Steve Jankola

Steve Jankola – Interviewed January 5th, 1994

My name is Bonnie Ward; I am the researcher for the Castlegar and District Heritage Society. It is the hope of the Society that by recording interviews of the pioneers and those familiar with the history of our area, the Society can create a permanent record for all to enjoy.

Would you consent to be interviewed by me on this basis?

SJ: Yes, I certainly will.

BW: Could I have your full name and correct spelling?

SJ: Yes, my full name is Steve Jankola. I was born in Phoenix, and I don’t mean Arizona. I mean Phoenix just outside of Grand Forks on May the 23rd, 1919.

BW: When did you move to Castlegar?

SJ: Well, the funny thing is we moved to Trail in 1919 because my dad worked at the mine in Phoenix and it collapsed, so he had to start working for Cominco. I went into the army in 1940 and when I came back for a visit my folks were living out here in Kinnaird. So, I’ve been here since 1946 when I got out of the army.

BW: Were you already married when you came here?

SJ: No, I got married here. I married a Crescent Valley girl.

BW: What is your wife’s name?

SJ: My wife’s name was Helen. (Helen died years ago.)

BW: How many kids did you have?

SJ: Three.

BW: All boys or all girls?

SJ: No, two boys and a girl. The funny thing is the girl is in Toronto working for the Royal Bank and my youngest son is working for Cominco and my oldest son is manufacturing speakers and sound equipment. He just moved from Vancouver and he is living in Genelle now.

BW: In Genelle?

SJ: That’s right.

BW: So, you’ve still got two here, then?

SJ: That’s right.

BW: So, you were on the Kinnaird council. How did you get involved with that?

SJ: Yes, they way I got involved with that is I was working for Cominco and I went to Kimberley and built an acid plant. I was there for a year and a half or two years, then I came back here. They had an election here and I decided to throw my name in the hat and, by golly, I got in. I was in Kinnaird when it was a village, then when it was a town, then when it went into amalgamation with Castlegar. So, I got on the council in Castlegar. After ten years in politics, I decided it was enough. My main object had been to get the sewers in Kinnaird and we got them. That’s when I quit.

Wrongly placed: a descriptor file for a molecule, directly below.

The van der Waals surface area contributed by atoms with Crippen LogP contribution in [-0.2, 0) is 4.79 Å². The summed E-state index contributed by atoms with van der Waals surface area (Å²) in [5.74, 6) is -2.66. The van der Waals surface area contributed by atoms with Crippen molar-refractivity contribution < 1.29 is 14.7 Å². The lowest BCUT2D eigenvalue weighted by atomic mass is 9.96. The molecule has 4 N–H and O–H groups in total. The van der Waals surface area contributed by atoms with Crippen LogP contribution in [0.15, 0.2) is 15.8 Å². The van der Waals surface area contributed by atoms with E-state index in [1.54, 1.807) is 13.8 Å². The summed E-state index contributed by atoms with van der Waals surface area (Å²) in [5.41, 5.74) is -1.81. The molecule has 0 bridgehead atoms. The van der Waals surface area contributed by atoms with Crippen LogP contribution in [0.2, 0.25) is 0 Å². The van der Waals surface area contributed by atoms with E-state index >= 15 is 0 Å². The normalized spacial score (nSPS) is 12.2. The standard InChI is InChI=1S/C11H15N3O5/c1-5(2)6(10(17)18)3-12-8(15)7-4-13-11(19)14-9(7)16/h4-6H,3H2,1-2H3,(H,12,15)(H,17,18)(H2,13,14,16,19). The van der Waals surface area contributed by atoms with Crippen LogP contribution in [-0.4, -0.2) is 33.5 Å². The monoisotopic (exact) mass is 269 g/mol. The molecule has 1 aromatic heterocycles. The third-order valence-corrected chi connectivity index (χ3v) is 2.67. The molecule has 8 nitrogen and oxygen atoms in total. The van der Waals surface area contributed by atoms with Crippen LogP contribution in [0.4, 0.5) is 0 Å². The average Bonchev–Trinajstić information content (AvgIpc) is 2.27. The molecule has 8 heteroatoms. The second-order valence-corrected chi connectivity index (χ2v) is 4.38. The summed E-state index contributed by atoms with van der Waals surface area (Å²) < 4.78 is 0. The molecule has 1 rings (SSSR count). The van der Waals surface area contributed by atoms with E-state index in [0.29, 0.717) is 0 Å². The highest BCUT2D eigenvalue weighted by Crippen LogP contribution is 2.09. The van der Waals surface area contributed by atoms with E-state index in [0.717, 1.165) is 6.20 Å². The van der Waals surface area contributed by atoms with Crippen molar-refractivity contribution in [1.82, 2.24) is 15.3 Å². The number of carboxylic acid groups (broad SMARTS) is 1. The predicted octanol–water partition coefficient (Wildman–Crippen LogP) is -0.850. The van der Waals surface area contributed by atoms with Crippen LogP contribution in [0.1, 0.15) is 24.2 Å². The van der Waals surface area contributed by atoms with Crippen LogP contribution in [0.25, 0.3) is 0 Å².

BW: So, you seen a lot of changes in Castlegar, then?

SJ: A terrific amount of changes, not what it used to be.

BW: What do you remember was the biggest change?

SJ: Well, the biggest change, especially with councils, was we used to build things and pay as we went. You would never try to run a debt and we always tried to keep our taxes low. Believe it or not there was a lot of times in the winter when we were so short on funds the alderman would go and run the graders and the pay loaders to clean the streets. Can you see that being done these days?

BW: No. Was there a lot of change with the sewers and stuff when the dams went in?

SJ: Well, when the dams went in I think the north end of town had sewers with the lagoons down across the tracks by Waldie’s Mill where Waldie’s Mill used to be. Out here in Kinnaird we had septic tanks and they were big headaches so there weren’t too many changes. Then a lot of people come in but Cominco was still there big base at that time. Good God, the Co-op Transportation Society had, I think, about 8 or 9 busses. And I mean busses, Greyhound busses and stuff like that, plus a bunch of cars. They must have had about 10 or 12 cars, nine-passenger cars; that was our fleet here.

BW: I heard that there was more snow back then. Was it a problem to get back forth to Cominco?

SJ: Let’s put it this way, it seemed seasonal. There was a time, sure I remember the snow right here, when I could walk right off the roof onto a snow bank out on the driveway. But the next year there wasn’t any snow. I’ve seen it out here then there was no snow until January the 1st. So, it’s seasonal.

BW: Have you lived in this house ever since you got married?

SJ: No, I live with my parents. They were two doors down here and they had a little shack in the back, so when we got married we lived there. Then we built our own house here and I’ve lived here ever since.

BW: So, you built this house then?

SJ: Yes, that’s right. Those were to the days.

BW: And you worked for Cominco?

SJ: Yes, I worked for Cominco for forty-one years. I served my apprenticeship there and I worked there until I retired.

BW: Do you think the growth of Castlegar had been fast or relatively slow?

SJ: I’d say it’s relatively slow. It wasn’t too fast, I know at the time that we amalgamated we said that there were about ten thousand people here. I think somebody crossed up in their figures. I don’t think there was more than seven or eight thousand here just like there is now. And at that time I’d have sooner seen it go into a district municipality where we would have taken in Ootischenia, Robson, Castlegar and Kinnaird and made one great big place.

BW: What do you think they should change about Castlegar?

SJ: Right now, it’s a hard thing to say. There is all kinds of things but I wouldn’t want to commit myself.